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Italian election: Firebrand speeches and the politics of the far-right set to capture Rome

Italians go to the polls on Sunday with results announced on Monday evening.

IT HAS BEEN a bruising two months for Italian politics following the collapse of Mario Draghi’s government but this weekend voters will take to the polls to appoint a new political leader. 

Draghi, seen as a centrist moderate on the world stage, lost the support of his fragile alliance with an anti-establishment coalition in July.

That saw the economist and academic try twice to resign but would ultimately lead Italy into a general election which will reach its crescendo on Sunday.

Polls are banned in the final two weeks of an Italian election so as not to potentially interfere with the ballot but the last canvas of opinion, on 7 September, showed a five point lead for the far-right party of Fratelli Italia (Brothers of Italy) over the left leaning centrist Democratic Party.

Their meteoric rise has taken many observers by surprise – led by Giorgia Meloni they are seen as the heirs to the fascist politics that led Italy into disaster in World War Two.

Her party had just 4% of the vote in previous years but a concerted campaign of alliances with other far-right leaning organisations has thrust potential Government leadership on the longtime campaigner. 

But Meloni has sought to, publicly at least, distance her party from views to those shared by fascist Il Duce Benito Mussolini – just last week she sacked a Sicilian representative for past praise of Hitler.

Meloni is not without controversial views – she has embraced a dogma of “God, fatherland and family” and ticks the boxes of far-right politics.

In firebrand passionate speeches she has railed against gender debates, the LGBTQ community and that old Italian political hot potato of trans-Mediterranean migration.

Her alliance with noted Vladimir Putin fan Matteo Salvini’s far-right League and her former stable of Forza Italia means that she is the favourite to take the prime minister’s post.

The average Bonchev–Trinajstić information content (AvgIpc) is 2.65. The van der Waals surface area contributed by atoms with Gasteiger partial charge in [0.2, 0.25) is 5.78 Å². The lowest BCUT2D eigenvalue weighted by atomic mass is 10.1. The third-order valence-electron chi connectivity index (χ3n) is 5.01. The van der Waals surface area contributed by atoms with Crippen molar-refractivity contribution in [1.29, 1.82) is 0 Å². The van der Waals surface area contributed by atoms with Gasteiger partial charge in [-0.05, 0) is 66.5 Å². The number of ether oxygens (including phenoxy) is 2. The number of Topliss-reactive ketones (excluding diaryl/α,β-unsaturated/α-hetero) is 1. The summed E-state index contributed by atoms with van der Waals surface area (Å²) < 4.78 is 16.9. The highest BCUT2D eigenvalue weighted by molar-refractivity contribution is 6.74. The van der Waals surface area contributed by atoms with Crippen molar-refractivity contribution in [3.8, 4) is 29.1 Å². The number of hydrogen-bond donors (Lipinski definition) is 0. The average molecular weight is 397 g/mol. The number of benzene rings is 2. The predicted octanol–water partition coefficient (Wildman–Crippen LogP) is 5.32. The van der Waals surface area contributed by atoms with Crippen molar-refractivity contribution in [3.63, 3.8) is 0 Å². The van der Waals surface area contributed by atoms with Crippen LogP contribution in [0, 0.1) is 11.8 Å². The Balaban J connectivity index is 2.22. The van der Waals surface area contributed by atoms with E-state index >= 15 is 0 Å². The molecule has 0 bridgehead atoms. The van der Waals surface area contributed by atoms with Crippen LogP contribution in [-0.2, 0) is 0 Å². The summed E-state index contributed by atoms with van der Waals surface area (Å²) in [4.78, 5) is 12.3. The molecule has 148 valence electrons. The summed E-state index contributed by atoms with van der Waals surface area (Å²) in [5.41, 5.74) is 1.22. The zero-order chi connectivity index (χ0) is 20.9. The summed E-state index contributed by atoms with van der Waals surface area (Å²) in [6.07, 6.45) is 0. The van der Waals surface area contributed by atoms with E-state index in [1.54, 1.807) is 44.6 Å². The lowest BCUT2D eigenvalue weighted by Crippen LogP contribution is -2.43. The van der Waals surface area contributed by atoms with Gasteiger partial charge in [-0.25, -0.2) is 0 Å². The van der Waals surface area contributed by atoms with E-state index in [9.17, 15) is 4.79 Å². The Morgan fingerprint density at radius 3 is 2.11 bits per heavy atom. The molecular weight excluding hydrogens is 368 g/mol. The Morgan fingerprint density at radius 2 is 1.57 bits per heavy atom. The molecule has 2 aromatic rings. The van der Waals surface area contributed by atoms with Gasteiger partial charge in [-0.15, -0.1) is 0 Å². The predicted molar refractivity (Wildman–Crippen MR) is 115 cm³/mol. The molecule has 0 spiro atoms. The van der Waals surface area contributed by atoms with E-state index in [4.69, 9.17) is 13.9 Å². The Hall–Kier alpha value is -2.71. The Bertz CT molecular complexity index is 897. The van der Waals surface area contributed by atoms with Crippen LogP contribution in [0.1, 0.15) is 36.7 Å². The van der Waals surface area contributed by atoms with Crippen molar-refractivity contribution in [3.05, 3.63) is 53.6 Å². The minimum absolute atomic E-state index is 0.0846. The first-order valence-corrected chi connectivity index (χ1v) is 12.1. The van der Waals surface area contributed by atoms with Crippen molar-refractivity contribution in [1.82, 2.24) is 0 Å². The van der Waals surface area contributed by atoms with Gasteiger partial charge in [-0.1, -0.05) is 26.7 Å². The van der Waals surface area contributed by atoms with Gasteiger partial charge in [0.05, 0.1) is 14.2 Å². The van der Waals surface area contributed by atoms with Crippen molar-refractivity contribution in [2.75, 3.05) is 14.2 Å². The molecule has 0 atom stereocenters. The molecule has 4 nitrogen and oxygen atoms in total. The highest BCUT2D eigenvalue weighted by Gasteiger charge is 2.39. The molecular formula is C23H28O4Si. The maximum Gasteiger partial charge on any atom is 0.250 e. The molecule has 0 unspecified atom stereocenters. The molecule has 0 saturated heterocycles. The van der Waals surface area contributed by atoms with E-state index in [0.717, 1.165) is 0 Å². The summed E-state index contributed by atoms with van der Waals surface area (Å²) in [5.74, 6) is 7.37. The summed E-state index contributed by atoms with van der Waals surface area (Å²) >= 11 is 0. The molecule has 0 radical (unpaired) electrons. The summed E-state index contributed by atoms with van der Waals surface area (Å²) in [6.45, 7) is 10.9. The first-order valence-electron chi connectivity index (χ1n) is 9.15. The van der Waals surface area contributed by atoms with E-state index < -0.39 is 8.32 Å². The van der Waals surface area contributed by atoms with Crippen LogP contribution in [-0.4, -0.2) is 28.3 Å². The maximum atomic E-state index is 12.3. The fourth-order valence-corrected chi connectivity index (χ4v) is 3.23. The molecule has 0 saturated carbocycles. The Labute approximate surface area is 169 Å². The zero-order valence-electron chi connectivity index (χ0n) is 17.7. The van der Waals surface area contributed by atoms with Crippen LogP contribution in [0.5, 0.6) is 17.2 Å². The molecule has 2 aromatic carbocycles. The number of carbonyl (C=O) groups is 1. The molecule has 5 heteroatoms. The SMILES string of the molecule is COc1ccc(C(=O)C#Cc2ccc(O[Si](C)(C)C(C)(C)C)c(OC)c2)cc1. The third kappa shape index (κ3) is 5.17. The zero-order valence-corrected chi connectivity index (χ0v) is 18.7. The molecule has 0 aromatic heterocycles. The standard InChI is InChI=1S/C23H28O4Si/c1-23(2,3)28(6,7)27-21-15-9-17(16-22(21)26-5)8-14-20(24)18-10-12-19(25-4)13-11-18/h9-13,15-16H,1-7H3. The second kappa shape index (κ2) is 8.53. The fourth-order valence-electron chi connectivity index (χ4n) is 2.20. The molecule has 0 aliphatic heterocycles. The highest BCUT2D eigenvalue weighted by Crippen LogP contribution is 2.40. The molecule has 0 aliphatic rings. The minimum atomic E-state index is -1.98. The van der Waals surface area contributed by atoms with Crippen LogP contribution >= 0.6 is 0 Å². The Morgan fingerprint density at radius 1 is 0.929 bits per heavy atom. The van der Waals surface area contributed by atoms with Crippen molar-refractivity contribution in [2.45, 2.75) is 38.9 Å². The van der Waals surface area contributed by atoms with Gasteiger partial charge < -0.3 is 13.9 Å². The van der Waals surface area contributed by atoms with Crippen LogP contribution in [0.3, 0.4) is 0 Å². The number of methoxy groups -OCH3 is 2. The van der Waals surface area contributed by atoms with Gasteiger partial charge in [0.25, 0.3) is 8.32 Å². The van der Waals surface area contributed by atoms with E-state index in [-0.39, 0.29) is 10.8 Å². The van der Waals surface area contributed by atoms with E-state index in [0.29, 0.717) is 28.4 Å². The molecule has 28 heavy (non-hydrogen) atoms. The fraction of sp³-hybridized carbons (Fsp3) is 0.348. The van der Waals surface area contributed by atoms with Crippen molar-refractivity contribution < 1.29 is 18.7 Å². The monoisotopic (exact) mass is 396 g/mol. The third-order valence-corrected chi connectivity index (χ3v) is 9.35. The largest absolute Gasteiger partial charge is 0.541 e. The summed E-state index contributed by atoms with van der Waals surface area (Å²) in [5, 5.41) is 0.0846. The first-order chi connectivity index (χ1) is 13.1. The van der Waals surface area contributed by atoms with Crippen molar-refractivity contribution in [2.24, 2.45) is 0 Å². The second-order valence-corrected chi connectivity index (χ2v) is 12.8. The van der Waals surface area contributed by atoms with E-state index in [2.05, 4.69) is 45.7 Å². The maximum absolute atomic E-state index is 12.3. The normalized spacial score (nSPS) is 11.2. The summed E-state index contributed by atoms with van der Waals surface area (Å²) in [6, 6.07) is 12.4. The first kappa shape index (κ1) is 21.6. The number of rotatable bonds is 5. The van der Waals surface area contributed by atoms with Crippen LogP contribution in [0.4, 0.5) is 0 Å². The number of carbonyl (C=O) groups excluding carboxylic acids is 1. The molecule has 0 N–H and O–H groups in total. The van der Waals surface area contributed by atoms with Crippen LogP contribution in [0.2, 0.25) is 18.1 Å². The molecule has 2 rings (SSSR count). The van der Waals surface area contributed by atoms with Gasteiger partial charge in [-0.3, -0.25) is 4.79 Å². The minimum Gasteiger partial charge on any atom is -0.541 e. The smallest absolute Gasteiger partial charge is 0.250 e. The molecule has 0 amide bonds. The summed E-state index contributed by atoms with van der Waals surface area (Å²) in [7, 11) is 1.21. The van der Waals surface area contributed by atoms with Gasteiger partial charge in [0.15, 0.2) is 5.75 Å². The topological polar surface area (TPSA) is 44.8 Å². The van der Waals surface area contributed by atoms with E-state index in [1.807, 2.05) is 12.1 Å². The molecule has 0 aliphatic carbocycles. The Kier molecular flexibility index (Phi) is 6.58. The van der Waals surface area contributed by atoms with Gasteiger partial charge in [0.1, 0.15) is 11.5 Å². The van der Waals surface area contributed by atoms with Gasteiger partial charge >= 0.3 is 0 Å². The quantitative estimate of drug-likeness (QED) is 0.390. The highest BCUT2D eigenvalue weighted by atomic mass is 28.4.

Forza Italia is the party of Silvio Berlusconi, with the former prime minister’s waxwork-like visage back in the limelight on Thursday night as he praised Putin’s invasion of Ukraine as an operation to place “decent people” in positions of power in the Slavic country.   

Her main challenger is Enrico Letta, a left-leaning supporter of Draghi’s now defunct Government and leader of the Democrat Party. There is also the populist Five Star Movement under Giuseppe Conte, centrist Matteo Renzi of Italia Viva and Carlo Calenda of Azione. 

But predictions in the Italian press and from observers suggest that they will be unable to overhaul Fratelli Italia.

Despite the tensions within her alliance, she vowed to govern for five years with a programme that includes low taxes, higher social spending – and strong defence of Italy’s interests on the world stage.

rome-italy-23rd-sep-2022-rome-22-september-2022-closing-of-the-unitary-electoral-campaign-for-the-center-right-at-piazza-del-popolo-in-rome-the-leaders-of-the-brothers-of-italy-giorgia-meloni-o The crowd listen to Meloni during the final rally of the campaign. Alamy Stock Photo Alamy Stock Photo


Meloni, 45, is a single mother of one who was born and raised in the Roman working-class area of Garbatella.